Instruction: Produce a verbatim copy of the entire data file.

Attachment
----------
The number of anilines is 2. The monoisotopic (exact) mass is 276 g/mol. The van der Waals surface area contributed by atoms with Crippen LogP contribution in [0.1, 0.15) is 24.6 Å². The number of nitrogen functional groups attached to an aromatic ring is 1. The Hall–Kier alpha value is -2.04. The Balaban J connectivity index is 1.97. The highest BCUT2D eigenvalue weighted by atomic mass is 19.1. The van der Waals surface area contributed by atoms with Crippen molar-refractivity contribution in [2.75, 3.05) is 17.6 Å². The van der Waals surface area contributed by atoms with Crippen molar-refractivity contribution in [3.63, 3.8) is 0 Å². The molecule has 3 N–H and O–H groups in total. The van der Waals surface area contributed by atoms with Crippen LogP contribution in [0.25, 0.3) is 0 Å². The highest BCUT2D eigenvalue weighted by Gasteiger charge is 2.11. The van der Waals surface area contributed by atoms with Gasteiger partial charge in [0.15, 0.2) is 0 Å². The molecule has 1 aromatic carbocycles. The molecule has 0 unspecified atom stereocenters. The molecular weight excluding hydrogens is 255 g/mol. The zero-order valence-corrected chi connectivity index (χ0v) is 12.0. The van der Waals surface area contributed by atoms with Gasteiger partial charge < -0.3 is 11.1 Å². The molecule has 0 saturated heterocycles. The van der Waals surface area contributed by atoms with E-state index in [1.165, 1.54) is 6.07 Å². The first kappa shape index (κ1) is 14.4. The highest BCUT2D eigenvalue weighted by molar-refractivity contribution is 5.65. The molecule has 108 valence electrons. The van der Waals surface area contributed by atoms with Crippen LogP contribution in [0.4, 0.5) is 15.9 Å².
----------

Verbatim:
The number of anilines is 2. The monoisotopic (exact) mass is 276 g/mol. The van der Waals surface area contributed by atoms with Crippen LogP contribution in [0.1, 0.15) is 24.6 Å². The number of nitrogen functional groups attached to an aromatic ring is 1. The Hall–Kier alpha value is -2.04. The Balaban J connectivity index is 1.97. The highest BCUT2D eigenvalue weighted by atomic mass is 19.1. The van der Waals surface area contributed by atoms with Crippen molar-refractivity contribution in [2.75, 3.05) is 17.6 Å². The van der Waals surface area contributed by atoms with Crippen molar-refractivity contribution in [3.63, 3.8) is 0 Å². The molecule has 3 N–H and O–H groups in total. The van der Waals surface area contributed by atoms with Crippen LogP contribution in [0.25, 0.3) is 0 Å². The highest BCUT2D eigenvalue weighted by Gasteiger charge is 2.11. The van der Waals surface area contributed by atoms with Gasteiger partial charge in [0.15, 0.2) is 0 Å². The molecule has 1 aromatic carbocycles. The molecule has 0 unspecified atom stereocenters. The molecular weight excluding hydrogens is 255 g/mol. The zero-order valence-corrected chi connectivity index (χ0v) is 12.0. The van der Waals surface area contributed by atoms with Gasteiger partial charge < -0.3 is 11.1 Å². The molecule has 0 saturated heterocycles. The van der Waals surface area contributed by atoms with E-state index in [1.165, 1.54) is 6.07 Å². The first kappa shape index (κ1) is 14.4. The highest BCUT2D eigenvalue weighted by molar-refractivity contribution is 5.65. The molecule has 108 valence electrons. The van der Waals surface area contributed by atoms with Crippen LogP contribution in [0.4, 0.5) is 15.9 Å².